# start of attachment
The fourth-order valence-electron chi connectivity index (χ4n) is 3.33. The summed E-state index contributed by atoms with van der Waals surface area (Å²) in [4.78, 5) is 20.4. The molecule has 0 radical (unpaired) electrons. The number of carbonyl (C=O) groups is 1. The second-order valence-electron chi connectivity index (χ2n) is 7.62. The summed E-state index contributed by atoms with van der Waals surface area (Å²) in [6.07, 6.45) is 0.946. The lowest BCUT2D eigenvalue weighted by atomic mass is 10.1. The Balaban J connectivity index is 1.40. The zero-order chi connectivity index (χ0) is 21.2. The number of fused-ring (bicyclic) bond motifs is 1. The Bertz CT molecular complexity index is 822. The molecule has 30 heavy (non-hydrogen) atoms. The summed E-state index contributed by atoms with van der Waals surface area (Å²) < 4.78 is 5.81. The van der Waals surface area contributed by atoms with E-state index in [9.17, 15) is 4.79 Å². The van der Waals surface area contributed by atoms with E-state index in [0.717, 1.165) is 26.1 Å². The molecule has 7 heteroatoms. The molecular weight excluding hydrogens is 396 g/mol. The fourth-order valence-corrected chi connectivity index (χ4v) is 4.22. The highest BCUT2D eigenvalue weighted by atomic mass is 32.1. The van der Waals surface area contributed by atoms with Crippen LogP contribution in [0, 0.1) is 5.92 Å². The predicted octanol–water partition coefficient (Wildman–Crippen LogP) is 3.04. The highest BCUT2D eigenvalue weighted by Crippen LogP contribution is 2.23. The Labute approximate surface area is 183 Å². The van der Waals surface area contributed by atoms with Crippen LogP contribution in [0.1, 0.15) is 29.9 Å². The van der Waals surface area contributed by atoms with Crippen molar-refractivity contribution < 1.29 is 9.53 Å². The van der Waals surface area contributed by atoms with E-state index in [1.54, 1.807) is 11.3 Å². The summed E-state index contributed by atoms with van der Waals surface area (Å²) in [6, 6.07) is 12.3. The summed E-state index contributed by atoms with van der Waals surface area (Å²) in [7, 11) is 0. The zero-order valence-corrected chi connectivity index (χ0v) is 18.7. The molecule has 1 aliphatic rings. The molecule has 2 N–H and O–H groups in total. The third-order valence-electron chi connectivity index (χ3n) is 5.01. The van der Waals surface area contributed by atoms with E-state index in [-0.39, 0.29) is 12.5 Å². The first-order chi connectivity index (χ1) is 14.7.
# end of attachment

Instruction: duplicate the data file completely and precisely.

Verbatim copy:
The fourth-order valence-electron chi connectivity index (χ4n) is 3.33. The summed E-state index contributed by atoms with van der Waals surface area (Å²) in [4.78, 5) is 20.4. The molecule has 0 radical (unpaired) electrons. The number of carbonyl (C=O) groups is 1. The second-order valence-electron chi connectivity index (χ2n) is 7.62. The summed E-state index contributed by atoms with van der Waals surface area (Å²) in [6.07, 6.45) is 0.946. The lowest BCUT2D eigenvalue weighted by atomic mass is 10.1. The Balaban J connectivity index is 1.40. The zero-order chi connectivity index (χ0) is 21.2. The number of fused-ring (bicyclic) bond motifs is 1. The Bertz CT molecular complexity index is 822. The molecule has 30 heavy (non-hydrogen) atoms. The summed E-state index contributed by atoms with van der Waals surface area (Å²) < 4.78 is 5.81. The van der Waals surface area contributed by atoms with E-state index in [9.17, 15) is 4.79 Å². The van der Waals surface area contributed by atoms with E-state index in [0.717, 1.165) is 26.1 Å². The molecule has 7 heteroatoms. The molecular weight excluding hydrogens is 396 g/mol. The fourth-order valence-corrected chi connectivity index (χ4v) is 4.22. The highest BCUT2D eigenvalue weighted by atomic mass is 32.1. The van der Waals surface area contributed by atoms with Crippen LogP contribution in [0, 0.1) is 5.92 Å². The predicted octanol–water partition coefficient (Wildman–Crippen LogP) is 3.04. The highest BCUT2D eigenvalue weighted by Crippen LogP contribution is 2.23. The Labute approximate surface area is 183 Å². The van der Waals surface area contributed by atoms with Crippen LogP contribution in [0.1, 0.15) is 29.9 Å². The van der Waals surface area contributed by atoms with Crippen molar-refractivity contribution < 1.29 is 9.53 Å². The van der Waals surface area contributed by atoms with E-state index in [1.54, 1.807) is 11.3 Å². The summed E-state index contributed by atoms with van der Waals surface area (Å²) in [6, 6.07) is 12.3. The summed E-state index contributed by atoms with van der Waals surface area (Å²) in [7, 11) is 0. The zero-order valence-corrected chi connectivity index (χ0v) is 18.7. The molecule has 1 aliphatic rings. The molecule has 2 N–H and O–H groups in total. The third-order valence-electron chi connectivity index (χ3n) is 5.01. The van der Waals surface area contributed by atoms with E-state index in [-0.39, 0.29) is 12.5 Å². The first-order chi connectivity index (χ1) is 14.7.